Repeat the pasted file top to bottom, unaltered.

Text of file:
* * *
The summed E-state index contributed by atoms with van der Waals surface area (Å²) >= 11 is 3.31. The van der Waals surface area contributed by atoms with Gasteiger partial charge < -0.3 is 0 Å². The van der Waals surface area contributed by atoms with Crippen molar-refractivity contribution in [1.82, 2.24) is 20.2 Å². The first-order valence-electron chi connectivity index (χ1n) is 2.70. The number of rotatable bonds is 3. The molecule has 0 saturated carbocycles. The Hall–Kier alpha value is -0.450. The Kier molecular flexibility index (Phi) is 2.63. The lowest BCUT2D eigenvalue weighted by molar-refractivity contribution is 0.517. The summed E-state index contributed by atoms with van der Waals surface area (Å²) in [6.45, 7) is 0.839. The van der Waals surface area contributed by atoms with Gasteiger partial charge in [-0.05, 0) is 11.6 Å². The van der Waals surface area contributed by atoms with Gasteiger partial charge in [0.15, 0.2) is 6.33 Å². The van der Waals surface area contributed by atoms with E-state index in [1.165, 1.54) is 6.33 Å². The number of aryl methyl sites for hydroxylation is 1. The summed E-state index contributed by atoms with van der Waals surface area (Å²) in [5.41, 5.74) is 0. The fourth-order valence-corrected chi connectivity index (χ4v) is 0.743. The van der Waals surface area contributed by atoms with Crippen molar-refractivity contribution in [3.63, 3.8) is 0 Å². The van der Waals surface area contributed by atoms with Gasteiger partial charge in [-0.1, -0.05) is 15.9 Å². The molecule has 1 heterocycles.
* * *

The summed E-state index contributed by atoms with van der Waals surface area (Å²) >= 11 is 3.31. The van der Waals surface area contributed by atoms with Gasteiger partial charge < -0.3 is 0 Å². The van der Waals surface area contributed by atoms with Crippen molar-refractivity contribution in [1.82, 2.24) is 20.2 Å². The first-order valence-electron chi connectivity index (χ1n) is 2.70. The number of rotatable bonds is 3. The molecule has 0 saturated carbocycles. The Hall–Kier alpha value is -0.450. The Kier molecular flexibility index (Phi) is 2.63. The lowest BCUT2D eigenvalue weighted by molar-refractivity contribution is 0.517. The summed E-state index contributed by atoms with van der Waals surface area (Å²) in [6.45, 7) is 0.839. The van der Waals surface area contributed by atoms with Gasteiger partial charge in [-0.05, 0) is 11.6 Å². The van der Waals surface area contributed by atoms with Gasteiger partial charge in [0.15, 0.2) is 6.33 Å². The van der Waals surface area contributed by atoms with E-state index in [1.165, 1.54) is 6.33 Å². The number of aryl methyl sites for hydroxylation is 1. The summed E-state index contributed by atoms with van der Waals surface area (Å²) in [5.41, 5.74) is 0. The fourth-order valence-corrected chi connectivity index (χ4v) is 0.743. The van der Waals surface area contributed by atoms with Crippen molar-refractivity contribution in [3.63, 3.8) is 0 Å². The van der Waals surface area contributed by atoms with Gasteiger partial charge in [-0.1, -0.05) is 15.9 Å². The molecule has 1 heterocycles.